THE NEON DEMON (2016)
Latest film by Nicolas Winding Refn (Drive) has sixteen year-old Jesse (Elle Fanning) going to Hollywood to become a model. She takes the modeling world by storm, but soon learns there is a dark side to her dream and there are those who will go to shocking lengths to keep the new competition from taking what’s theirs.
Obviously, the story concocted by Refn and co-written with Mary Laws and Polly Stenham is nothing new. We’ve seen the naive newcomer in the Hollywood jungle story numerous times. Neon Demon starts out intriguing, though and Refn’s visual style is hypnotic at times, but the film collapses under the weight of it’s own absurdity when it goes over the top to include necrophilia and cannibalism in it’s cautionary tale. The cast, that includes Fanning, Jena Malone and Keanu Reeves perform well, but the film just gets too weird…and gross…to maintain it’s dramatic grip.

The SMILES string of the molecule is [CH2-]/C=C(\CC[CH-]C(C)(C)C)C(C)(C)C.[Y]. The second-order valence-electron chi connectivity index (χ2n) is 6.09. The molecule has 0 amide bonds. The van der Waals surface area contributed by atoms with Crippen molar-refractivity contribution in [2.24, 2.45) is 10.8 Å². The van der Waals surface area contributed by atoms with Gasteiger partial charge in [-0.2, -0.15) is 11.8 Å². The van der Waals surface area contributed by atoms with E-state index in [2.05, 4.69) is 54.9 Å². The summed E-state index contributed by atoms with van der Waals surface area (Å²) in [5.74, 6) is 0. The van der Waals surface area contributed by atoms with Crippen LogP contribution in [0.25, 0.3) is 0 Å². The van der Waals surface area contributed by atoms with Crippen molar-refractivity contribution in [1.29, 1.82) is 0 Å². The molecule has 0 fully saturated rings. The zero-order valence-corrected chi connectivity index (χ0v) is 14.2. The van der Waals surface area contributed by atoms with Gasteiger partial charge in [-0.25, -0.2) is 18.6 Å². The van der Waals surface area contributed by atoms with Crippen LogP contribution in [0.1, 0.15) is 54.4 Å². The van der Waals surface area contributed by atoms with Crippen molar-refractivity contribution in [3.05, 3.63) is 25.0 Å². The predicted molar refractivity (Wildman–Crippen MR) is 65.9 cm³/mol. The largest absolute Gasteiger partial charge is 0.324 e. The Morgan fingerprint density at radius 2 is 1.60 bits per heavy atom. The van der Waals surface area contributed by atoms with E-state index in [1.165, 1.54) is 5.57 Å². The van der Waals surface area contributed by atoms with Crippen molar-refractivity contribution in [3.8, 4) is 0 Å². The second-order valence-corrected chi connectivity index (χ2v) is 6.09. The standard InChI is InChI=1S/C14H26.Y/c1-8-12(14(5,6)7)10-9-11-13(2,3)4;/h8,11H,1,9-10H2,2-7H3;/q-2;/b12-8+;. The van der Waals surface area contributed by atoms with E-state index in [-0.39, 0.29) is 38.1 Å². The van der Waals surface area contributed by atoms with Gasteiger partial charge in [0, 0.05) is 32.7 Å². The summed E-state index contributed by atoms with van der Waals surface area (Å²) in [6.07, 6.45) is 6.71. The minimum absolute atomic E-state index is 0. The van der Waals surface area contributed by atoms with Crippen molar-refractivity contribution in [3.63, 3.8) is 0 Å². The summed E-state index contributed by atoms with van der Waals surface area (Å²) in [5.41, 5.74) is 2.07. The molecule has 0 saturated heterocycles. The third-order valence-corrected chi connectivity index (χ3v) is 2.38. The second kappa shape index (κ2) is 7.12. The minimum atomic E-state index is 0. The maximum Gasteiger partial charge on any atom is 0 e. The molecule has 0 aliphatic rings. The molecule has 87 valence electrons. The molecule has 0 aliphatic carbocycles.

ELECTRIC BOOGALOO: THE WILD, UNTOLD STORY OF CANNON FILMS! (2015)
Great documentary about schlockmeister Cannon Films that churned out so many delightfully bad…and very entertaining B-movies during the 80s. Mark Hartley’s documentary is told through the eyes of a number of talents who worked for Cannon during their existence from both behind and in front of the camera. We get a real good look at the inside of the studio founded by Israeli cousins Menahem Golan and Yoram Globus and how they dreamed of taking America by storm. We hear from actors like Bo Derek, Molly Ringwald, Robert Forster and Cannon regulars Lucinda Dickey and Michael Dudikoff, who all have entertaining stories to tell about starring in some of the studios most infamous productions. We also hear what it was like to make films for them by the likes of Tobe Hooper, Sam Firstenberg and Franco Zeffirelli. We get a story of two men whose dream to be a major studio was derailed by churning out some of the shlocky-est productions during a decade renown for it’s excesses. They made a major action star out of Chuck Norris and reignited Charles Bronson’s career…although not completely in a good way. Documentary is almost as fun as some of the ‘so bad it’s good’ movies they produced under Golan and Globus between 1979 and 1985.
KNOCK KNOCK (2015)